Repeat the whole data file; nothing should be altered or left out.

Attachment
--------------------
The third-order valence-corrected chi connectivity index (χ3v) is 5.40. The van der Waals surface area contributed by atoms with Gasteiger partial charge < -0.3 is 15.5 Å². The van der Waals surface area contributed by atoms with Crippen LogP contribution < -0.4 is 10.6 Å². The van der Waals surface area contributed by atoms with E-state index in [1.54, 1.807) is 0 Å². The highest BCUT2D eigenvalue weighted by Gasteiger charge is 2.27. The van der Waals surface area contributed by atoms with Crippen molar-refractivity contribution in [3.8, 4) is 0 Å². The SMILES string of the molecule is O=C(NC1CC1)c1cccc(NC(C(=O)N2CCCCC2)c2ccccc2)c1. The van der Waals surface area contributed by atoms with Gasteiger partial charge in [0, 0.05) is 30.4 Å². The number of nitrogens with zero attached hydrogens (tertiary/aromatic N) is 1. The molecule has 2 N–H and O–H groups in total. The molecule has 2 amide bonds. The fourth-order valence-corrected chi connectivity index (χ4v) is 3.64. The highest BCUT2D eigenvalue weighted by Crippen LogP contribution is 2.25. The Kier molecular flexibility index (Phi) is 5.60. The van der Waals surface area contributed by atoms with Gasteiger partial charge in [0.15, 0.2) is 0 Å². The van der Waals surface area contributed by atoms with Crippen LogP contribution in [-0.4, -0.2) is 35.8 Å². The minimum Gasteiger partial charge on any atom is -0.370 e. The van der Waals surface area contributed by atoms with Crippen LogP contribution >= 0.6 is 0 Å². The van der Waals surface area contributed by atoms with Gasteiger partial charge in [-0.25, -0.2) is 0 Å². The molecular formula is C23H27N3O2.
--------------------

The third-order valence-corrected chi connectivity index (χ3v) is 5.40. The van der Waals surface area contributed by atoms with Gasteiger partial charge < -0.3 is 15.5 Å². The van der Waals surface area contributed by atoms with Crippen LogP contribution < -0.4 is 10.6 Å². The van der Waals surface area contributed by atoms with E-state index in [1.54, 1.807) is 0 Å². The highest BCUT2D eigenvalue weighted by Gasteiger charge is 2.27. The van der Waals surface area contributed by atoms with Crippen molar-refractivity contribution in [3.8, 4) is 0 Å². The SMILES string of the molecule is O=C(NC1CC1)c1cccc(NC(C(=O)N2CCCCC2)c2ccccc2)c1. The van der Waals surface area contributed by atoms with Gasteiger partial charge in [0, 0.05) is 30.4 Å². The number of nitrogens with zero attached hydrogens (tertiary/aromatic N) is 1. The molecule has 2 N–H and O–H groups in total. The molecule has 2 amide bonds. The fourth-order valence-corrected chi connectivity index (χ4v) is 3.64. The highest BCUT2D eigenvalue weighted by Crippen LogP contribution is 2.25. The Kier molecular flexibility index (Phi) is 5.60. The van der Waals surface area contributed by atoms with Gasteiger partial charge in [0.15, 0.2) is 0 Å². The van der Waals surface area contributed by atoms with Crippen LogP contribution in [-0.4, -0.2) is 35.8 Å². The minimum Gasteiger partial charge on any atom is -0.370 e. The van der Waals surface area contributed by atoms with Crippen LogP contribution >= 0.6 is 0 Å². The van der Waals surface area contributed by atoms with Gasteiger partial charge in [-0.25, -0.2) is 0 Å². The molecular formula is C23H27N3O2.